Pema, Francis, Ruby and I spilled into the kitchen from the courtyard, appropriately nicknamed the Mud Pit, outside. The heavy odor of hot oil clung to the air, like the slick grit on our boots. I rubbed my hands together, which had turned red when the chill retook the night air. The kids variously tossed jackets and boots onto the floor, while I shouted halfheartedly for order. We had been anticipating this moment for the last hour, as the sun dipped below the horizon and the last light of the day drifted into darkness.
Four of my housemates were in the kitchen, and three different meals were in various stages on the counters and stove. Dana, a slim and demure vegan, had a spray of green and purple vegetables arrayed on the island, and was, as usual, holding court over the Vitamix. Next to her, in the corner, a slow-cooker bubbled, rattling the ill-fitting metal lid in a staccato rhythm befitting our chaotic entrance. The addition of another adult and three little bodies made the room feel crowded, like a goat pen at feeding time.
“Blender!” Dana shouted, loud enough to be heard above the ruckus, her way of indicating an imminent loud noise. Pema and Francis immediately cupped their hands over their ears, looking at each other with the familiar expression of expectancy and the fondness of intimacy. Dana hit the switch, and the room was instantly filled with an electromagnetic grow. Ruby, who had till then remained decidedly casual, suddenly imparted a shrill look to her eyes, and quickly brought her hands to her ears, copying her friends, all three of whom giggled voraciously.
“Pork neck!” Kerim shouted, in answer to an unheard question from Brant, who was collaborating with him over the contents of the crockpot. Kerim’s booming voice, partly the result of his hearing loss, partly the blender, is in fact largely due to his rampant egocentrism. He knows exactly how the words “pork neck” land on a person, whether you’re in the context of the conversation or not. Standing by the sink, a soapy mug in his hands, he smiled revealingly towards Brant, a twinkle in his eye, not unconscious of the rest of us. The gaps in his yellowing teeth were boldly on display, an expression as full of meaning as the words he had just uttered, and his mane of beautiful white hair draped loosely over his shoulder. Half-Cuban, half-Turkish, Kerim was raised in Georgia during the civil rights era, and his is a special sort of ill-fitting grace.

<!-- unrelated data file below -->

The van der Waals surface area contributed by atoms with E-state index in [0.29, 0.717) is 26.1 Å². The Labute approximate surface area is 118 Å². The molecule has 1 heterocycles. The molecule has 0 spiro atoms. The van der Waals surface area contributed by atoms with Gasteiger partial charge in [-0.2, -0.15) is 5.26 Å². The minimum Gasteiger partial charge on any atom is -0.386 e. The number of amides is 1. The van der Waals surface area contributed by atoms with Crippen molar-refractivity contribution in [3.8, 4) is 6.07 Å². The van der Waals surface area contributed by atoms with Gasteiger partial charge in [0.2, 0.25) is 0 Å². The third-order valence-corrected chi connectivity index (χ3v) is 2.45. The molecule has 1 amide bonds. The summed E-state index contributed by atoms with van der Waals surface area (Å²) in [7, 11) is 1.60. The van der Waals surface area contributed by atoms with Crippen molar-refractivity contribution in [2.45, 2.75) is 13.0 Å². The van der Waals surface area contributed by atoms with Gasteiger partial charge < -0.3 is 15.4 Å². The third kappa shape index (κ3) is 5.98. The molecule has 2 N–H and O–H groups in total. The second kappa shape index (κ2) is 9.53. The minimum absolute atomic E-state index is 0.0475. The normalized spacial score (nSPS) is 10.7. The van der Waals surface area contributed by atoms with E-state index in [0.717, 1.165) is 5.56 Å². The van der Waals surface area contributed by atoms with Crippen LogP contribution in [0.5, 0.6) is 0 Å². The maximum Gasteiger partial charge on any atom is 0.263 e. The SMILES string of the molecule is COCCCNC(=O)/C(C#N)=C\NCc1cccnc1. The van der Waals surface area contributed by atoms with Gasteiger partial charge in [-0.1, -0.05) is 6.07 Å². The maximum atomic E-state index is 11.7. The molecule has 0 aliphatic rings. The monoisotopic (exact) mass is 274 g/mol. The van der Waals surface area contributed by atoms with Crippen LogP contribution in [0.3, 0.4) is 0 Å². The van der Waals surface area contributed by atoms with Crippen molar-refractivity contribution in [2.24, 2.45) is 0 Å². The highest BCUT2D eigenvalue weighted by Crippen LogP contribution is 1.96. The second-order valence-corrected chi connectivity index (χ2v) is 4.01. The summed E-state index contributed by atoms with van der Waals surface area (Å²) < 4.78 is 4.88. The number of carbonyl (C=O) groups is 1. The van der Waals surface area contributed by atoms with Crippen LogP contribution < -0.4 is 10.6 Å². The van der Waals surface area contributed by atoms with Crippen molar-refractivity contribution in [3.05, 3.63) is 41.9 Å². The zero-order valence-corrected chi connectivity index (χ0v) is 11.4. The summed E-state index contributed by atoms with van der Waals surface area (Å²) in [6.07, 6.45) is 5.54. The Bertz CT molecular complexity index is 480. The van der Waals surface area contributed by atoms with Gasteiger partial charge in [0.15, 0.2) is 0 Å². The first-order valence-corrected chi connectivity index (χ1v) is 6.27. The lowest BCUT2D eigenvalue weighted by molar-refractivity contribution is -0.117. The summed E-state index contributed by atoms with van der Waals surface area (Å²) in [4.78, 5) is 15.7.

“Alright bro,” said Maurice as he slid gently into my awareness, “I set some pieces over there for you.” In Maurice’s left hand he held a plate of fried chicken and pumpkin-orange sweet potatoes. With a fork in his right hand, he pointed to the wire colander on the counter that was now dripping oil onto the plate below. The largest man in the room, a head above all of us, Maurice has a way of folding into the environment so that he’s almost invisible. But he was the reason we had come in that night. It was my birthday, well almost, and Maurice had promised long ago to make me fried chicken.
Two days before, as I rushed through the kitchen juggling groceries, two kids, and a week’s worth of tasks in my mind, Maurice eyeballed me in the kitchen, calmly swerving his long black limbs into my attention. “Hey, bro,” he said, placing a hand on the refrigerator door. I already knew what he was going to say, but I was at the end of a long day and I didn’t want to talk to anyone.
“Yeah, man,” I said, looking him briefly in the eye as I moved past to the second fridge, where I dropped my groceries. “Pema!” I shouted into the next room, “Can you get your jacket and backpack and bring them to the Buffalo Room!” I was listening, but my whole body expressed impatience with the expertise of thirty-some odd years of practice. I’ve given this performance hundreds of times.